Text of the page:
Dissolving boundaries, fostering dependencies. The new forensic genetics assemblage

Matthias Wienroth*, Rafaela Granja

*Corresponding author for this work

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A key aspect of legitimising the use of forensic genetics in policing has been that standard biomarkers on the genome used for investigative analysis can only help compare and match two or more profiles, but not attribute personal information – such as health, ancestry, or “lifestyle” – to each. A significant amount of policing legislation and codes of criminal proceedings in European jurisdictions have been based on this assumption. New and emerging technologies, i.e., massive parallel sequencing, forensic epigenetics, forensic DNA phenotyping, and forensic genetic genealogy, challenge this basis. In this article, we analyse how the compounding, interdependent effects of these technologies facilitate the dissolving of boundaries between forensic and medical, as well as between commercial and non-commercial domains. Mobilizing social epistemology and epistemic culture as dual analytical lens, we argue that we can witness the emergence of an increasingly complex forensic genetics assemblage, fostering dependencies between policing agencies, research scientists, and commercial companies.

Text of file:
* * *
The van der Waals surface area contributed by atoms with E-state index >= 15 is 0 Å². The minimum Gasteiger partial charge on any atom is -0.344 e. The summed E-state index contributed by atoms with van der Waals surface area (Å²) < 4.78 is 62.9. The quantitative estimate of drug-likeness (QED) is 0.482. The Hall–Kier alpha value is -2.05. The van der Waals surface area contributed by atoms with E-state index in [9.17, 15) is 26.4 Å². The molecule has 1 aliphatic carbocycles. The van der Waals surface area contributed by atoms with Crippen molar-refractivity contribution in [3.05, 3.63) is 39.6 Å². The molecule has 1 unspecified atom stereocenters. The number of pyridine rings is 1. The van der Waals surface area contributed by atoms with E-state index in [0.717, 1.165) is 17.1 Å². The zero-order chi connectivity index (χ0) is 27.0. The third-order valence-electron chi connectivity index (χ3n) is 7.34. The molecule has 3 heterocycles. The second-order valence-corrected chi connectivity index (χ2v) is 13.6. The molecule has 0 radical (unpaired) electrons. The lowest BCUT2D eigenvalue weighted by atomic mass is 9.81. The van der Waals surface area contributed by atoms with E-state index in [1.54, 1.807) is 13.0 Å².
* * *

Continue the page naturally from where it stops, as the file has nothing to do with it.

Original languageEnglish
JournalScience Technology and Human Values
Publication statusAccepted/In press - 15 Mar 2024

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